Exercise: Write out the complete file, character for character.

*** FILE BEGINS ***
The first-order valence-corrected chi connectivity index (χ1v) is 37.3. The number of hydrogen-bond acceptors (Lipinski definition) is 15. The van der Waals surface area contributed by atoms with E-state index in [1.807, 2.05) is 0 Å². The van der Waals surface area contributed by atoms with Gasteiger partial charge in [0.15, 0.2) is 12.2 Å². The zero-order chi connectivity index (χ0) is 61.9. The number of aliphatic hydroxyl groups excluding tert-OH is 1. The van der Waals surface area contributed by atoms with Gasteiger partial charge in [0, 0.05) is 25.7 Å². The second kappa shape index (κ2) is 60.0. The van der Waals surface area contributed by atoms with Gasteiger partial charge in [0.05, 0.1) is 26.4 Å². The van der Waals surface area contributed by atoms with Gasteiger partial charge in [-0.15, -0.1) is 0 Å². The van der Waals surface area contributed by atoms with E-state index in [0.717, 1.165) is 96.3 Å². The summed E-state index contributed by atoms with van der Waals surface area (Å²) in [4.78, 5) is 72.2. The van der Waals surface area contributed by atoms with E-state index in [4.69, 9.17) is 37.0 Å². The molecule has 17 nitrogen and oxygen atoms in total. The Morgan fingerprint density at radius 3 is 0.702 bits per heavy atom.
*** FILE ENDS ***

The first-order valence-corrected chi connectivity index (χ1v) is 37.3. The number of hydrogen-bond acceptors (Lipinski definition) is 15. The van der Waals surface area contributed by atoms with E-state index in [1.807, 2.05) is 0 Å². The van der Waals surface area contributed by atoms with Gasteiger partial charge in [0.15, 0.2) is 12.2 Å². The zero-order chi connectivity index (χ0) is 61.9. The number of aliphatic hydroxyl groups excluding tert-OH is 1. The van der Waals surface area contributed by atoms with Gasteiger partial charge in [0, 0.05) is 25.7 Å². The second kappa shape index (κ2) is 60.0. The van der Waals surface area contributed by atoms with Gasteiger partial charge in [0.05, 0.1) is 26.4 Å². The van der Waals surface area contributed by atoms with Gasteiger partial charge in [-0.15, -0.1) is 0 Å². The van der Waals surface area contributed by atoms with E-state index in [0.717, 1.165) is 96.3 Å². The summed E-state index contributed by atoms with van der Waals surface area (Å²) in [4.78, 5) is 72.2. The van der Waals surface area contributed by atoms with E-state index in [4.69, 9.17) is 37.0 Å². The molecule has 17 nitrogen and oxygen atoms in total. The Morgan fingerprint density at radius 3 is 0.702 bits per heavy atom.